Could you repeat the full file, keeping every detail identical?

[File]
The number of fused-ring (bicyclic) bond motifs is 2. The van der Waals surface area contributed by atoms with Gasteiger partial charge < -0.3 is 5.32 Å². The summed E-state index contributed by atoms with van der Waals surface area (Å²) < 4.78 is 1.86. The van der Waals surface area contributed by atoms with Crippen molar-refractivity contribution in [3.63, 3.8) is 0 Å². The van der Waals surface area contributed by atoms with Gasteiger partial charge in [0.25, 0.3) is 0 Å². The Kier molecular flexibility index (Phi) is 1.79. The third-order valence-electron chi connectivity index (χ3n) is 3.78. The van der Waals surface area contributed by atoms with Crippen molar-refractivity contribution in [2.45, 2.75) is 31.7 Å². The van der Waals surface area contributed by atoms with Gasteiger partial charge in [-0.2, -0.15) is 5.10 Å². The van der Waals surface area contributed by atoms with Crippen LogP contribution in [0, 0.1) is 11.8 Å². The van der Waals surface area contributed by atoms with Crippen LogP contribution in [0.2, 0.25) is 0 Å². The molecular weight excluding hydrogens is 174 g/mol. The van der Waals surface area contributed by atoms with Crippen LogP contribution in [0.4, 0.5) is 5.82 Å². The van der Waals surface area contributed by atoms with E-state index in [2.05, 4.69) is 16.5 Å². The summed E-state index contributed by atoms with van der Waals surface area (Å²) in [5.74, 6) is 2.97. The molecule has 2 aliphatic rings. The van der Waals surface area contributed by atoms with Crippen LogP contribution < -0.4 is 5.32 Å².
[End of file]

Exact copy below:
The number of fused-ring (bicyclic) bond motifs is 2. The van der Waals surface area contributed by atoms with Gasteiger partial charge < -0.3 is 5.32 Å². The summed E-state index contributed by atoms with van der Waals surface area (Å²) < 4.78 is 1.86. The van der Waals surface area contributed by atoms with Crippen molar-refractivity contribution in [3.63, 3.8) is 0 Å². The van der Waals surface area contributed by atoms with Gasteiger partial charge in [0.25, 0.3) is 0 Å². The Kier molecular flexibility index (Phi) is 1.79. The third-order valence-electron chi connectivity index (χ3n) is 3.78. The van der Waals surface area contributed by atoms with Crippen molar-refractivity contribution in [2.45, 2.75) is 31.7 Å². The van der Waals surface area contributed by atoms with Gasteiger partial charge in [-0.2, -0.15) is 5.10 Å². The van der Waals surface area contributed by atoms with Crippen LogP contribution in [0, 0.1) is 11.8 Å². The van der Waals surface area contributed by atoms with Crippen LogP contribution in [0.2, 0.25) is 0 Å². The molecular weight excluding hydrogens is 174 g/mol. The van der Waals surface area contributed by atoms with Crippen LogP contribution in [0.4, 0.5) is 5.82 Å². The van der Waals surface area contributed by atoms with E-state index in [2.05, 4.69) is 16.5 Å². The summed E-state index contributed by atoms with van der Waals surface area (Å²) in [5.74, 6) is 2.97. The molecule has 2 aliphatic rings. The van der Waals surface area contributed by atoms with Crippen LogP contribution < -0.4 is 5.32 Å².